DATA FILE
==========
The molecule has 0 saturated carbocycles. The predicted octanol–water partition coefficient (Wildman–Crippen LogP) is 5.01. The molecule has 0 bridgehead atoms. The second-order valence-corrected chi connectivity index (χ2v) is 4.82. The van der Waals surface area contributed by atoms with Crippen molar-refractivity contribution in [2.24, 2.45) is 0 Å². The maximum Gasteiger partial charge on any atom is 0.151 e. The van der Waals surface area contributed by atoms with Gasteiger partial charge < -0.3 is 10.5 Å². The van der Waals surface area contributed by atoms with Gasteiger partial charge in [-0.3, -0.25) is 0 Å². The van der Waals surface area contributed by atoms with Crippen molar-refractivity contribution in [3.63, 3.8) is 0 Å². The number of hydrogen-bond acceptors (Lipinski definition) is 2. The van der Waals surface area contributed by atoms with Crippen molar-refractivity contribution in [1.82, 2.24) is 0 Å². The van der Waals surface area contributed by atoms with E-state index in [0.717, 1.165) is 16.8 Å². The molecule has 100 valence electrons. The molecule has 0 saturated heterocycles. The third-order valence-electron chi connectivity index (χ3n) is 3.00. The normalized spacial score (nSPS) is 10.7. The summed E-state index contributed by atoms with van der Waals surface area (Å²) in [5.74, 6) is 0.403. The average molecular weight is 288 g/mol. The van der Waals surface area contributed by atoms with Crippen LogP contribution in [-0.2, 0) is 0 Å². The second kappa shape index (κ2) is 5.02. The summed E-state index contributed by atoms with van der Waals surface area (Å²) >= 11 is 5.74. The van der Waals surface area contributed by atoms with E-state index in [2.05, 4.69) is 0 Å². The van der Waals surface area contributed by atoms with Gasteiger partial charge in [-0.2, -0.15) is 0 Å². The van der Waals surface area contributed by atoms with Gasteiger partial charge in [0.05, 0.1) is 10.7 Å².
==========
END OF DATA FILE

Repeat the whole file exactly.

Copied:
The molecule has 0 saturated carbocycles. The predicted octanol–water partition coefficient (Wildman–Crippen LogP) is 5.01. The molecule has 0 bridgehead atoms. The second-order valence-corrected chi connectivity index (χ2v) is 4.82. The van der Waals surface area contributed by atoms with Crippen molar-refractivity contribution in [2.24, 2.45) is 0 Å². The maximum Gasteiger partial charge on any atom is 0.151 e. The van der Waals surface area contributed by atoms with Gasteiger partial charge < -0.3 is 10.5 Å². The van der Waals surface area contributed by atoms with Gasteiger partial charge in [-0.3, -0.25) is 0 Å². The van der Waals surface area contributed by atoms with Crippen molar-refractivity contribution in [3.63, 3.8) is 0 Å². The number of hydrogen-bond acceptors (Lipinski definition) is 2. The van der Waals surface area contributed by atoms with Crippen molar-refractivity contribution in [1.82, 2.24) is 0 Å². The van der Waals surface area contributed by atoms with E-state index in [0.717, 1.165) is 16.8 Å². The molecule has 100 valence electrons. The molecule has 0 saturated heterocycles. The third-order valence-electron chi connectivity index (χ3n) is 3.00. The normalized spacial score (nSPS) is 10.7. The summed E-state index contributed by atoms with van der Waals surface area (Å²) in [5.74, 6) is 0.403. The average molecular weight is 288 g/mol. The van der Waals surface area contributed by atoms with Crippen LogP contribution in [-0.2, 0) is 0 Å². The second kappa shape index (κ2) is 5.02. The summed E-state index contributed by atoms with van der Waals surface area (Å²) >= 11 is 5.74. The van der Waals surface area contributed by atoms with E-state index in [2.05, 4.69) is 0 Å². The van der Waals surface area contributed by atoms with Gasteiger partial charge in [-0.2, -0.15) is 0 Å². The van der Waals surface area contributed by atoms with Gasteiger partial charge in [0.05, 0.1) is 10.7 Å².